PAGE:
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Choelsky Decomposition allows us to decompose a Hermitian Positive Definite Matrix $A$ as $A=LL^*$, and $L$ is guaranteed to be lower-triangular.

My Question: If $A$ is non-Hermitian, but still positive definite, can we still find a matrix $B$ such that $A=B^*B$ (assuming nothing about $B$)? If not, are there any looser constraints on $A$?

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A similar (to user1551's) argument applies for using only transpose (as opposed to the transpose conjugate). If $A=B^\top B$ then $$A^\top = (B^\top B)^\top = B^\top B = A$$

This shows that $A$ must be symmetric. If it has complex values then it would not be Hermitian as in that case it must be conjugate transpose, not just transpose.

However, I have found it relatively simple to find such a similarity, so that a symmetric (not Hermitian) matrix is similar to $A$: $$A \sim QAQ^{-1} = Q^{-\top}A^\top Q^\top$$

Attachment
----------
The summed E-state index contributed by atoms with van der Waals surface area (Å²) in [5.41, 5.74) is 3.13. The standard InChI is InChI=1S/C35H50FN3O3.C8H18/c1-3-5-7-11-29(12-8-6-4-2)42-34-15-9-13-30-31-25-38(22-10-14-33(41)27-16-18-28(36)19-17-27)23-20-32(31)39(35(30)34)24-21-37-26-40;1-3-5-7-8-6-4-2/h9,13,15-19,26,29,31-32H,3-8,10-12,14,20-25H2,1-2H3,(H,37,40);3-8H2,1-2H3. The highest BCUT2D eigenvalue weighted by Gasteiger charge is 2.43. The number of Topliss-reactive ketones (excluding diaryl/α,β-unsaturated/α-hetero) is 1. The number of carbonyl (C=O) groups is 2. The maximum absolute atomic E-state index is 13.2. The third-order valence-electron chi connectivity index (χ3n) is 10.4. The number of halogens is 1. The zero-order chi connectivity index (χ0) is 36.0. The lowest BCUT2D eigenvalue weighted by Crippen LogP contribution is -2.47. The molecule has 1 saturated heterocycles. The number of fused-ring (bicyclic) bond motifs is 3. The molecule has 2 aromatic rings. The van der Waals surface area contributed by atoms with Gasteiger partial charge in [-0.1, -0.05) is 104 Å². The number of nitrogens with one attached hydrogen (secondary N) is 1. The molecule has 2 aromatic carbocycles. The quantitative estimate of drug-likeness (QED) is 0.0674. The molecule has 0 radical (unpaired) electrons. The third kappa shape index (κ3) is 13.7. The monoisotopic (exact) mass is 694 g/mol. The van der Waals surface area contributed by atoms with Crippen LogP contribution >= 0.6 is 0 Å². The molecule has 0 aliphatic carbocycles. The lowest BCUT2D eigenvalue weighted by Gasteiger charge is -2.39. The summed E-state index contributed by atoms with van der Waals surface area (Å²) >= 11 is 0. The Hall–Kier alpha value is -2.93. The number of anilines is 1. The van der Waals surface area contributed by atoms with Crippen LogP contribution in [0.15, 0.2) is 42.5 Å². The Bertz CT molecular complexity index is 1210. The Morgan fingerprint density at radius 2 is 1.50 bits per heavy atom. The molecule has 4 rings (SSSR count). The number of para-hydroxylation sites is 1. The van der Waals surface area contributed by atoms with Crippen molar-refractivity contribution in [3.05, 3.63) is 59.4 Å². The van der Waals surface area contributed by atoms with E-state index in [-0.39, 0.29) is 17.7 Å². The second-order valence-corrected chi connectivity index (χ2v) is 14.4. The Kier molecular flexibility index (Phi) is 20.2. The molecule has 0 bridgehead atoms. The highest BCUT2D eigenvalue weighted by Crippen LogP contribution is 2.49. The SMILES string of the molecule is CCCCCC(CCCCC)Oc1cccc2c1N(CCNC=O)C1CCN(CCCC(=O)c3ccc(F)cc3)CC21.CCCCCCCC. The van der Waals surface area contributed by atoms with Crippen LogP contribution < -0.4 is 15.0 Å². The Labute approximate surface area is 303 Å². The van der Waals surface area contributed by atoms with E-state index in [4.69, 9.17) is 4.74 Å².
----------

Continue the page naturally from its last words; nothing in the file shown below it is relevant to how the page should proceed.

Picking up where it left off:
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If $A=B^\ast B$, the matrix $A$ must be Hermitian and positive semidefinite: $A^\ast=(B^\ast B)^\ast = B^\ast B=A$ and $x^\ast Ax=x^\ast B^\ast Bx=\|Bx\|^2\ge0$. So, if $A$ is non-Hermitian, you cannot decompose it into a product of the form $B^\ast B$.

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Of course. Sorry I missed that. I meant to loosen only the symmetry constraint, and went a bt overboard... I'm editing my question. –  yohBS Feb 3 '13 at 18:42
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